So let’s talk about the boy/ girl relationships for a while inasmuch as that’s the one that covers about 70% of all the calls I get in a week. That the boy/ girl relationship seems to be a source of revenue for all people in business of marriage counseling--the psychiatric care and the psychological care—that’s just a big subject they all make over.

When people are together enough, they start taking each other for granted, and about the best way to ruin any relationship is to take it for granted. I love you and you love me—now let’s forget about that, we can grinch and find fault from here on.

I had a most interesting conversation just a few minutes ago on the phone. A person on the east coast called to say that he had talked to his lady friend. He had a date with her last night, Thursday, I think, and today they were talking and they have a date Saturday night. He said, “Well, I’ll see you tomorrow night.” She said, “Ok.” He was happy as a lark about it; but he felt all rejected because she didn’t say “Well, why can’t I see you tonight.”--but the fact was, he had a date with another girl tonight, so he would have had to turn her down anyway. But he felt rejected because she didn’t ask to see him tonight--even though he had a date. I said, “Well, what would you have done.” He said, “I would have told her I had other arrangements; and I would have felt wonderful.” In other words, maybe make her feel a little bad--so maybe many of the things that people do in their interpersonal relationship is to make the other one feel a little bad in one way or another. Did any of you get caught up in that? Did you ever work to make the guy feel a little bad? How about you? Did you ever work to make them feel a little bad?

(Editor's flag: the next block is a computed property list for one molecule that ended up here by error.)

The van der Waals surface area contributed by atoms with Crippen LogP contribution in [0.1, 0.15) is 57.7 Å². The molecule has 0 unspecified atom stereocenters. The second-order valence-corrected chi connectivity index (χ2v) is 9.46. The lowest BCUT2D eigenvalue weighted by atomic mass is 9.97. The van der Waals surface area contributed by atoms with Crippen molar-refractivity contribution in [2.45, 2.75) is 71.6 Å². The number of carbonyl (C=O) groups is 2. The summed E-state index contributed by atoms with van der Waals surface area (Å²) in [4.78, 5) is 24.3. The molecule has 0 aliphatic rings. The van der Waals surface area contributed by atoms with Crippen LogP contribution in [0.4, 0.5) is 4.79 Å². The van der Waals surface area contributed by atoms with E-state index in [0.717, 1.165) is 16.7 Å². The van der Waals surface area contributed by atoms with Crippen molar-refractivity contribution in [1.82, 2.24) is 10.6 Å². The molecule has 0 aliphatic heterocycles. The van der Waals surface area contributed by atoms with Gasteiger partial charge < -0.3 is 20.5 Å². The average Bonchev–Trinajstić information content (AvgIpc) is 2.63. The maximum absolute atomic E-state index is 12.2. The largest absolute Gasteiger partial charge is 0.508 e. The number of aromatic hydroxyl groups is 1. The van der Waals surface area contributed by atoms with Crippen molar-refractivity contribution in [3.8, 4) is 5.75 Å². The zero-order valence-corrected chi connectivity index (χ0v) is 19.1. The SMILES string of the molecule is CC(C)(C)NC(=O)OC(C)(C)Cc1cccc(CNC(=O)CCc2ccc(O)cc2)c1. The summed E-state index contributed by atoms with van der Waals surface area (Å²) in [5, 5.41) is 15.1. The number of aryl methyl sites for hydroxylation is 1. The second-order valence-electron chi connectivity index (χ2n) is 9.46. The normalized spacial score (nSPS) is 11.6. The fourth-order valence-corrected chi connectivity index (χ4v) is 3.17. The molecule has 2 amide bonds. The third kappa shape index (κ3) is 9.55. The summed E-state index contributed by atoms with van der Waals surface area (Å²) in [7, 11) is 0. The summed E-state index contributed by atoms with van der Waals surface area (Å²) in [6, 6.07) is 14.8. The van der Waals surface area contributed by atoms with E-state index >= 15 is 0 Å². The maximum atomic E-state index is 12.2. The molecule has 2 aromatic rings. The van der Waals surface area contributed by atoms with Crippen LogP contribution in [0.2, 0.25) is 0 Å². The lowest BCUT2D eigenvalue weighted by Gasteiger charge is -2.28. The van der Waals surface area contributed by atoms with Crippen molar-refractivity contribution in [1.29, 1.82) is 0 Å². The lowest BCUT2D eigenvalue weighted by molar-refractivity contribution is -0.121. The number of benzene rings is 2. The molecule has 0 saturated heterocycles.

(Oh yes.)

And then you feel in charge of the other person?

Many times in relationships, it would appear that each person is trying to figure out how to control the other. Does that ring a little bell anywhere?—that you want to control? You want to control the other person and the best way you know is when you got them controlled---you make them feel bad, is that right? You make them feel a little bad and then you feel in charge or in control?

Now what great value is that to anybody—you or them? Is that any value to you? I can’t see any reason for it, but nevertheless that’s what’s going on.

The other one, of course, instead of wanting to be in control is taking it for granted that you’re going to be treated like you’re a king or a queen, prince or princess without any effort on your part whatsoever. Here I am, I’m going to be treated a certain way—an unconscious expectation. Now we had a conversation not too long ago about expectation--expectation that is based on an ideal.

But let’s take for instance that if each of us considered in our interpersonal relationships, our boy/girl relationships that you could run an experiment of being in the process of continuing to court that other person. Now you’re not taking them for granted when you’re courting them. When you began the relationship you were trying to gain something sooner or later--perhaps a situation; and when you got it, you dropped the courting. But I wonder what would happen if you carried that on day after day after day—I wonder how it would work out? Might be a lot of fun, who knows?